Armoring the banks of the Little Qualicum

The Ministry of Highways is taking action to ensure the Little Qualicum River doesn’t take out Highway 19A, but they’re doing it in an environmentally responsible way.

Excavators work to armor the bank of the Little Qualicum River to prevent the washout of Highway 19A.

Excavators work to armor the bank of the Little Qualicum River to prevent the washout of Highway 19A.

The Ministry of Highways is taking action to ensure the Little Qualicum River doesn’t take out Highway 19A, but they’re doing it in an environmentally responsible way.

Biologist Sean Wong is working with the Ministry of Transportation on the project, ensuring that continual scouring by the river keeps it flowing under the bridge, while at the same time improving fish habitat on the stretch of river.

“The river bank has been eroding on the Qualicum Beach side and if it continues to erode and laterally migrate, it will eventually hit the highway instead of flowing under the bridge,” Wong said. “That would present a public safety hazard.”

Storm events in 2009 and 2010 were seen as emergency events, sparking workers to place emergency rip-rap to protect the bridge. 

Wong said the ministry is now working on a more permanent solution.

“The long-term fix is to work along 200 metres of bank to stabilize it so it continues to flow under the bridge,” he said. 

“While we do this we are incorporating environmental features such as large woody debris that provides habitat, cover and complexity for coho or trout that hide in root masses.”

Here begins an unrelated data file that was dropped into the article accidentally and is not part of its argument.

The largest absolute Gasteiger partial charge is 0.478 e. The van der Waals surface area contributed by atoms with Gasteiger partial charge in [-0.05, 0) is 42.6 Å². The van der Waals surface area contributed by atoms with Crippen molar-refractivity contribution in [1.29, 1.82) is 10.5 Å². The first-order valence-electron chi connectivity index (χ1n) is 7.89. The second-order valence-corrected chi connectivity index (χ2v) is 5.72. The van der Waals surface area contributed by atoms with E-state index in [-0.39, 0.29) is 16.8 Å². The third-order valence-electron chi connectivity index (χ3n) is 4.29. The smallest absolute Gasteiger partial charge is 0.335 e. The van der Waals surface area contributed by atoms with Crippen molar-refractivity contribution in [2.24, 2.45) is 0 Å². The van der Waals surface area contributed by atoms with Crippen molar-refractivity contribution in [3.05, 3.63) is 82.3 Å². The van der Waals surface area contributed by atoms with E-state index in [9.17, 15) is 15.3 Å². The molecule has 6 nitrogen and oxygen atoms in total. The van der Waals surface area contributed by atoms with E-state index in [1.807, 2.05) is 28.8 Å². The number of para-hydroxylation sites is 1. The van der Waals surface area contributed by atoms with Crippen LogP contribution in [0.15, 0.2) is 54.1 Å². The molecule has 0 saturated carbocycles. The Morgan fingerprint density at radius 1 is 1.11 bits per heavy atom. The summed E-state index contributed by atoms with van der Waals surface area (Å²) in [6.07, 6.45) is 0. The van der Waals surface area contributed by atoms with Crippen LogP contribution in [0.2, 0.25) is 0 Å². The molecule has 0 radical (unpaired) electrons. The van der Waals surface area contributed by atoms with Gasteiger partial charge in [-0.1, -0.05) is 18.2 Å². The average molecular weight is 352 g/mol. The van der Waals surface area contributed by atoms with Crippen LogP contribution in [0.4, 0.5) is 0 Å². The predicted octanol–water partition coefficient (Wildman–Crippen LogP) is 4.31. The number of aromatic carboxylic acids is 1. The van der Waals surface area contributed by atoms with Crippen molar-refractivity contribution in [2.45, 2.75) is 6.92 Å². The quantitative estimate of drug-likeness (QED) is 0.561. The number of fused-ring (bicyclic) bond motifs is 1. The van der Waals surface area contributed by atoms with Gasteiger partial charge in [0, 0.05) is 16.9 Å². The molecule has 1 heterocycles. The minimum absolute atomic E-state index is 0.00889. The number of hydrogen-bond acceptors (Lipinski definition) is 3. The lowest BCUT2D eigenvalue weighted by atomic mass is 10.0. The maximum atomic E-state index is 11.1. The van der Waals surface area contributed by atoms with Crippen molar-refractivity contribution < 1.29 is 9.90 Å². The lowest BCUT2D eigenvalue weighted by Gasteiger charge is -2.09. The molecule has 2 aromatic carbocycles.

As well, he said, workers are excavating a historic flood channel to create an off-channel pond that will provide year-round habitat for fish.

“Coho salmon spend a full year in the river, so it’s important for juveniles to have a place where they can get out of the main flows and not be swept out,” Wong said. 

“The pond will have areas that are one and a half metres deep or deeper in the summer, so there will be nice cool water in it.”

Wong said he’s confident the stretch of river will have better fish habitat than it has currently, as the bank is fairly smooth and featureless as it stands.

“The bank doesn’t have much in the way of vegetation or features,” he said. “Fish like complexity. They like variations for cover. 

“The juveniles have a lot of predators to avoid, such as eagles, heron, kingfishers and mink.”

“A root mass will provide areas that break up the flow and provide protection from predators far better than a uniform bank.”

Indeed, he said the addition of woody debris and root balls can increase the productivity of an area by five-fold or more.